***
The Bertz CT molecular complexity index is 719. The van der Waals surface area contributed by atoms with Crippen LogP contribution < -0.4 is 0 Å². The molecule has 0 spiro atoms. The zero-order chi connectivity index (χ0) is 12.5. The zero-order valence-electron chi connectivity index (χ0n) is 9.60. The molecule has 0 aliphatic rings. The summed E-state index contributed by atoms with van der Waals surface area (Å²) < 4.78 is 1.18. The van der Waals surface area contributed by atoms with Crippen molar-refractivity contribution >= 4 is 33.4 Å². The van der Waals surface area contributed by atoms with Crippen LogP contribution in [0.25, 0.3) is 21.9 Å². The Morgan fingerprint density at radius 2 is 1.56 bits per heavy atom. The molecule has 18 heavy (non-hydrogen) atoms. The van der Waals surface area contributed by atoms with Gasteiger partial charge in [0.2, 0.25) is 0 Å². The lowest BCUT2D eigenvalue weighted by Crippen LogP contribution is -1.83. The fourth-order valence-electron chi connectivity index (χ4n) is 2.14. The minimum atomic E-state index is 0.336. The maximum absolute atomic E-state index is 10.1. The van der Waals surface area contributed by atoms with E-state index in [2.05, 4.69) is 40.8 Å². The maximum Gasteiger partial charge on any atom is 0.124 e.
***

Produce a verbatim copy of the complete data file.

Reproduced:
The Bertz CT molecular complexity index is 719. The van der Waals surface area contributed by atoms with Crippen LogP contribution < -0.4 is 0 Å². The molecule has 0 spiro atoms. The zero-order chi connectivity index (χ0) is 12.5. The zero-order valence-electron chi connectivity index (χ0n) is 9.60. The molecule has 0 aliphatic rings. The summed E-state index contributed by atoms with van der Waals surface area (Å²) < 4.78 is 1.18. The van der Waals surface area contributed by atoms with Crippen molar-refractivity contribution >= 4 is 33.4 Å². The van der Waals surface area contributed by atoms with Crippen LogP contribution in [0.25, 0.3) is 21.9 Å². The Morgan fingerprint density at radius 2 is 1.56 bits per heavy atom. The molecule has 18 heavy (non-hydrogen) atoms. The van der Waals surface area contributed by atoms with Gasteiger partial charge in [0.2, 0.25) is 0 Å². The lowest BCUT2D eigenvalue weighted by Crippen LogP contribution is -1.83. The fourth-order valence-electron chi connectivity index (χ4n) is 2.14. The minimum atomic E-state index is 0.336. The maximum absolute atomic E-state index is 10.1. The van der Waals surface area contributed by atoms with E-state index in [2.05, 4.69) is 40.8 Å². The maximum Gasteiger partial charge on any atom is 0.124 e.